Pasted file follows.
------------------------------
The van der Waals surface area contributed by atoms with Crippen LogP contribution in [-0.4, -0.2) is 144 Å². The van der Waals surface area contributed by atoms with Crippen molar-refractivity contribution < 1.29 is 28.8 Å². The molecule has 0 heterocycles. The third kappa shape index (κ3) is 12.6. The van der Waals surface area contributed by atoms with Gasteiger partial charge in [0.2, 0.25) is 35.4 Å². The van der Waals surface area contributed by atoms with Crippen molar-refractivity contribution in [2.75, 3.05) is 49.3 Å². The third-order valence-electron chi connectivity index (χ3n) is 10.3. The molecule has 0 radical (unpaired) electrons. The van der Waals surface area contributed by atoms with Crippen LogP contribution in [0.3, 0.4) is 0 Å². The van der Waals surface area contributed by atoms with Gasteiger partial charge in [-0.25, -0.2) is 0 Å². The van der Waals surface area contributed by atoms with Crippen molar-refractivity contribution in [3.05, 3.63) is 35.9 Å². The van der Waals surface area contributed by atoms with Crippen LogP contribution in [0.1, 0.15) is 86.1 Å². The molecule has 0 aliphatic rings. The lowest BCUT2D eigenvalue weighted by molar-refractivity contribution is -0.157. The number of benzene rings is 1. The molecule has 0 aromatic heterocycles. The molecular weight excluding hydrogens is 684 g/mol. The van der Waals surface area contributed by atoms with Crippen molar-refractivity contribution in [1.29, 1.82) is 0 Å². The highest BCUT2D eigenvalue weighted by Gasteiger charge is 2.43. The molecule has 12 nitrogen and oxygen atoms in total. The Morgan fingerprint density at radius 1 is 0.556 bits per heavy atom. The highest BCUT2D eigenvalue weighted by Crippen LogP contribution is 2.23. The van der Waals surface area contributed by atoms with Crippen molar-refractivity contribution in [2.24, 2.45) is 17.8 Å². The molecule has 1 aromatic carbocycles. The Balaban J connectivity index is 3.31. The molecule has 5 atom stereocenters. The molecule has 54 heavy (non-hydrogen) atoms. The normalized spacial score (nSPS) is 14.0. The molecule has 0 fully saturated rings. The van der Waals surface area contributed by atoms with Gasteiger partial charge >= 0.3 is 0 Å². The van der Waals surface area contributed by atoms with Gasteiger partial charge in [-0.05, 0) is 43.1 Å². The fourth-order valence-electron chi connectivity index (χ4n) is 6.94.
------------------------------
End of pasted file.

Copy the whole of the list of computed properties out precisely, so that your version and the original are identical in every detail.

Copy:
The van der Waals surface area contributed by atoms with Crippen LogP contribution in [-0.4, -0.2) is 144 Å². The van der Waals surface area contributed by atoms with Crippen molar-refractivity contribution < 1.29 is 28.8 Å². The molecule has 0 heterocycles. The third kappa shape index (κ3) is 12.6. The van der Waals surface area contributed by atoms with Gasteiger partial charge in [0.2, 0.25) is 35.4 Å². The van der Waals surface area contributed by atoms with Crippen molar-refractivity contribution in [2.75, 3.05) is 49.3 Å². The third-order valence-electron chi connectivity index (χ3n) is 10.3. The molecule has 0 radical (unpaired) electrons. The van der Waals surface area contributed by atoms with Crippen LogP contribution in [0.3, 0.4) is 0 Å². The van der Waals surface area contributed by atoms with Gasteiger partial charge in [-0.25, -0.2) is 0 Å². The van der Waals surface area contributed by atoms with Crippen molar-refractivity contribution in [3.05, 3.63) is 35.9 Å². The van der Waals surface area contributed by atoms with Crippen LogP contribution in [0.1, 0.15) is 86.1 Å². The molecule has 0 aliphatic rings. The lowest BCUT2D eigenvalue weighted by molar-refractivity contribution is -0.157. The number of benzene rings is 1. The molecule has 0 aromatic heterocycles. The molecular weight excluding hydrogens is 684 g/mol. The van der Waals surface area contributed by atoms with Crippen molar-refractivity contribution in [1.29, 1.82) is 0 Å². The highest BCUT2D eigenvalue weighted by Gasteiger charge is 2.43. The molecule has 12 nitrogen and oxygen atoms in total. The Morgan fingerprint density at radius 1 is 0.556 bits per heavy atom. The highest BCUT2D eigenvalue weighted by Crippen LogP contribution is 2.23. The van der Waals surface area contributed by atoms with Crippen molar-refractivity contribution in [2.24, 2.45) is 17.8 Å². The molecule has 1 aromatic carbocycles. The Balaban J connectivity index is 3.31. The molecule has 5 atom stereocenters. The molecule has 54 heavy (non-hydrogen) atoms. The normalized spacial score (nSPS) is 14.0. The molecule has 0 fully saturated rings. The van der Waals surface area contributed by atoms with Gasteiger partial charge >= 0.3 is 0 Å². The van der Waals surface area contributed by atoms with Gasteiger partial charge in [-0.05, 0) is 43.1 Å². The fourth-order valence-electron chi connectivity index (χ4n) is 6.94.